Through these three major developments over the past year that all directly arose from Vision 2030, MBS was able to do the seemingly impossible by reaping the geo-economic fruits of Sino-US competition in such a way that Saudi Arabia profits from both of them, Russia, India, and the EU at the same time.
Saudi Arabia is maximally benefiting from Sino-US competition as proven by three major developments this year thus far. First, China brokered the Saudi-Iranian rapprochement earlier this spring, which was followed by the second achievement of those two being admitted to BRICS as full members less than half a year later. The third move then came not even a month after that when the US invited Saudi Arabia to join the India-Middle East-Europe Economic Corridor (IMEC) at last weekend’s G20 Summit.
None of these would have happened had it not been for Crown Prince Mohammed Bin Salman’s (MBS) ambitious Vision 2030, which can be summarized as a combination of comprehensive reforms at home and geostrategic balancing abroad. To that end, he revolutionized his county’s society and sought to diversify from the economy’s dependence on energy exports in pursuit of the first goal, while the second was advanced by cultivating strategic ties with non-traditional partners like China, Russia, and Iran.
The latter was greatly aided by disputes between MBS and the US’ two most recent Democrat Administrations, which incentivized him to accelerate the pace of his country’s newfound geostrategic balancing act by more actively engaging with China in all respects. Obama’s clinching of the Iranian nuclear deal coupled with Biden’s criticism Saudi Arabia for its conduct in the Yemeni War and the death of Jamal Khashoggi ensured that ties with the US’ systemic Chinese rival would be prioritized by Riyadh.
To MBS’ credit, these relations continued growing in spite of the Saudi-US thaw under Trump and everything that the former American leader did to undermine Iran. This observation shows how sincere he was about implementing Vision 2030 since he could have easily decelerated the pace of this initiative or abandoned it completely during that time. Instead, he remained committed to cultivating strategic ties with China, which ultimately led to his country’s rapprochement with Iran.
That development was a game-changer since it simultaneously accomplished both of Vision 2030’s complementary goals: regional economic opportunities were unlocked together with cultivating strategic ties with what had hitherto been his country’s least likely partner anywhere in the world. China brokered this deal since the resultant regional economic integration processes align with the Belt & Road Initiative’s (BRI) envisaged community of common destiny for mankind.
Accordingly, the next natural step was to admit both of those former rivals into BRICS, which served the strategic geo-economic interests of that group’s RIC core. China foresees real-sector trade with Saudi Arabia one day being conducted largely through overland routes via the China-Central Asia-West Asia Economic Corridor whose southern branch passes through Iran. Russia, meanwhile, wants to incorporate Saudi Arabia into its North-South Transport Corridor (NSTC) with Iran.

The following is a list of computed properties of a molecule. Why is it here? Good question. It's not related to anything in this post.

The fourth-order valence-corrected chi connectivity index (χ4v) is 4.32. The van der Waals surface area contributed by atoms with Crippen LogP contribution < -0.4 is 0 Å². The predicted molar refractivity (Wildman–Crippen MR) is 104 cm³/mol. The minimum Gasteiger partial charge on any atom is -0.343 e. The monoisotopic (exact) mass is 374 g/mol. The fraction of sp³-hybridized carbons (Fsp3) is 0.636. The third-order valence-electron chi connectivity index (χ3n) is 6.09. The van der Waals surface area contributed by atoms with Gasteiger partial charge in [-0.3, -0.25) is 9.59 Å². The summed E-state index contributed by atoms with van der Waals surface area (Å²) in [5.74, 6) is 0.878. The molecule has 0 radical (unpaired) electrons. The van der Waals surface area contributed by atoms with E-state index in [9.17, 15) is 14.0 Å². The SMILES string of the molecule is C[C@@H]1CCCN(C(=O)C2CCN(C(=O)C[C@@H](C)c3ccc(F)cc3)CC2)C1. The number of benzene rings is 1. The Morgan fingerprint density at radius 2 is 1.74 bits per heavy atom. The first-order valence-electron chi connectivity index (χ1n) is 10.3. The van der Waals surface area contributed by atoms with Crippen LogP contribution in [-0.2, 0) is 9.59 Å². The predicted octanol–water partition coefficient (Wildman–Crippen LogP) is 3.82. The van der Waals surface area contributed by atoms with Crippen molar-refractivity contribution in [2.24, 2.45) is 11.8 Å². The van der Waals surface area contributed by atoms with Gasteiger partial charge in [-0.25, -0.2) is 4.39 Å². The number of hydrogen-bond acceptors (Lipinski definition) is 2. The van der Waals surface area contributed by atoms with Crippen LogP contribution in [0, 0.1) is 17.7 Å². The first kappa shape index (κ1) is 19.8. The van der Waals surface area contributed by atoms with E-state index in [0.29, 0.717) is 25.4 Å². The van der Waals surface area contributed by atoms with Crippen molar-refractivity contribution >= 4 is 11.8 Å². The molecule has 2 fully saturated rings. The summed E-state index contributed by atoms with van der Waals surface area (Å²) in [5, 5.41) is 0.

Tangible progress was made in that direction late last month after the first-ever Saudi-bound Russian cargo train arrived in the Islamic Republic en route to the Kingdom via this multimodal corridor. As for the Indian dimension, bilateral trade and investment will predictably strengthen now that Saudi Arabia is a member of BRICS, but there’s more to it than just that. This actually laid the basis for those two to co-found IMEC last weekend alongside their shared Emirati, American, and European partners.
Had Saudi Arabia remained outside of BRICS, then it’s possible that the Kingdom might have been reluctant to join IMEC due to concern that this series of megaprojects could be perceived by China as competing with BRI, thus unnecessarily sowing distrust in their fast-moving strategic partnership. That could have in turn had the effect of either complicating Saudi Arabia’s balancing act if MBS still went through with it or making IMEC impossible seeing as how his country is its irreplaceable transit state.
The best possible middle ground was therefore reached whereby Saudi Arabia institutionalized its economic-financial cooperation with new non-traditional partner China in parallel with preemptively averting any potentially disproportionate dependence on the People’s Republic via IMEC. The latter also served to prevent the US from suspecting that Saudi Arabia’s rapprochement with Iran and membership in BRICS are aimed against it after Riyadh agreed to play an indispensable role in this Indo-EU corridor.
Through these three major developments over the past year that all directly arose from Vision 2030, MBS was able to do the seemingly impossible by reaping the geo-economic fruits of Sino-US competition in such a way that Saudi Arabia profits from both of them, Russia, India, and the EU at the same time. This outcome positions his Kingdom in the center of the global systemic transition to multipolarity, which imbues this comparatively young leader with outsized influence in shaping the emerging world order.
Andrew Korybko is a political analyst and a regular contributor to the Sixteenth Council Insights